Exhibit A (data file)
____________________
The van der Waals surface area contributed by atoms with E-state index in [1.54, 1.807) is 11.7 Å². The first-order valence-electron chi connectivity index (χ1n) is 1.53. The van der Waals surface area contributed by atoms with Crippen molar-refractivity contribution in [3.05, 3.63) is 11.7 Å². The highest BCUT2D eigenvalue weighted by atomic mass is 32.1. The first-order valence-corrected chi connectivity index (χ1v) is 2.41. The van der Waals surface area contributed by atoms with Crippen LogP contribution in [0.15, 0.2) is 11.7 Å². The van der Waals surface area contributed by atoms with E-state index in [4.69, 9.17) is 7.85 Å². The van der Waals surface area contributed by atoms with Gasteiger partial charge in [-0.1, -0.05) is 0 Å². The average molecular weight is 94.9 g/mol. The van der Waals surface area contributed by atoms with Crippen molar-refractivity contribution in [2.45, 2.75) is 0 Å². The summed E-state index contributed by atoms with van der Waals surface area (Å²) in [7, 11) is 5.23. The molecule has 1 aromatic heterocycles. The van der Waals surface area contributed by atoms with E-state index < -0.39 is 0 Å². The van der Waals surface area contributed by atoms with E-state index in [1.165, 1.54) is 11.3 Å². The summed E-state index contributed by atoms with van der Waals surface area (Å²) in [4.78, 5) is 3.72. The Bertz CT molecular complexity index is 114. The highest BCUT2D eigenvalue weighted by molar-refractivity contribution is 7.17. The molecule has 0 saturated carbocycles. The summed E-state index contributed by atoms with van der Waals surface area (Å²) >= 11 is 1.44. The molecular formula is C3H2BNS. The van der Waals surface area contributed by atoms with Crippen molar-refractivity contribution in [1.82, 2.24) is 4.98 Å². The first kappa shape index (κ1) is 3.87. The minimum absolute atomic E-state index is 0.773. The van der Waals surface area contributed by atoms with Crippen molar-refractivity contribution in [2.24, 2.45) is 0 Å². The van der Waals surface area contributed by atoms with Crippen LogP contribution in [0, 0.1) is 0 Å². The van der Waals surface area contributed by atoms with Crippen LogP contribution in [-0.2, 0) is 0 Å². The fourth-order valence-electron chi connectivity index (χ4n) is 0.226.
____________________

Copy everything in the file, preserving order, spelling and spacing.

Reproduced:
The van der Waals surface area contributed by atoms with E-state index in [1.54, 1.807) is 11.7 Å². The first-order valence-electron chi connectivity index (χ1n) is 1.53. The van der Waals surface area contributed by atoms with Crippen molar-refractivity contribution in [3.05, 3.63) is 11.7 Å². The highest BCUT2D eigenvalue weighted by atomic mass is 32.1. The first-order valence-corrected chi connectivity index (χ1v) is 2.41. The van der Waals surface area contributed by atoms with Crippen LogP contribution in [0.15, 0.2) is 11.7 Å². The van der Waals surface area contributed by atoms with E-state index in [4.69, 9.17) is 7.85 Å². The van der Waals surface area contributed by atoms with Gasteiger partial charge in [-0.1, -0.05) is 0 Å². The average molecular weight is 94.9 g/mol. The van der Waals surface area contributed by atoms with Crippen molar-refractivity contribution in [2.45, 2.75) is 0 Å². The summed E-state index contributed by atoms with van der Waals surface area (Å²) in [7, 11) is 5.23. The molecule has 1 aromatic heterocycles. The van der Waals surface area contributed by atoms with E-state index < -0.39 is 0 Å². The van der Waals surface area contributed by atoms with E-state index in [1.165, 1.54) is 11.3 Å². The summed E-state index contributed by atoms with van der Waals surface area (Å²) in [4.78, 5) is 3.72. The Bertz CT molecular complexity index is 114. The highest BCUT2D eigenvalue weighted by molar-refractivity contribution is 7.17. The molecule has 0 saturated carbocycles. The summed E-state index contributed by atoms with van der Waals surface area (Å²) >= 11 is 1.44. The molecular formula is C3H2BNS. The van der Waals surface area contributed by atoms with Crippen molar-refractivity contribution in [1.82, 2.24) is 4.98 Å². The first kappa shape index (κ1) is 3.87. The minimum absolute atomic E-state index is 0.773. The van der Waals surface area contributed by atoms with Crippen molar-refractivity contribution in [2.24, 2.45) is 0 Å². The van der Waals surface area contributed by atoms with Crippen LogP contribution in [0, 0.1) is 0 Å². The van der Waals surface area contributed by atoms with Crippen LogP contribution in [-0.2, 0) is 0 Å². The fourth-order valence-electron chi connectivity index (χ4n) is 0.226.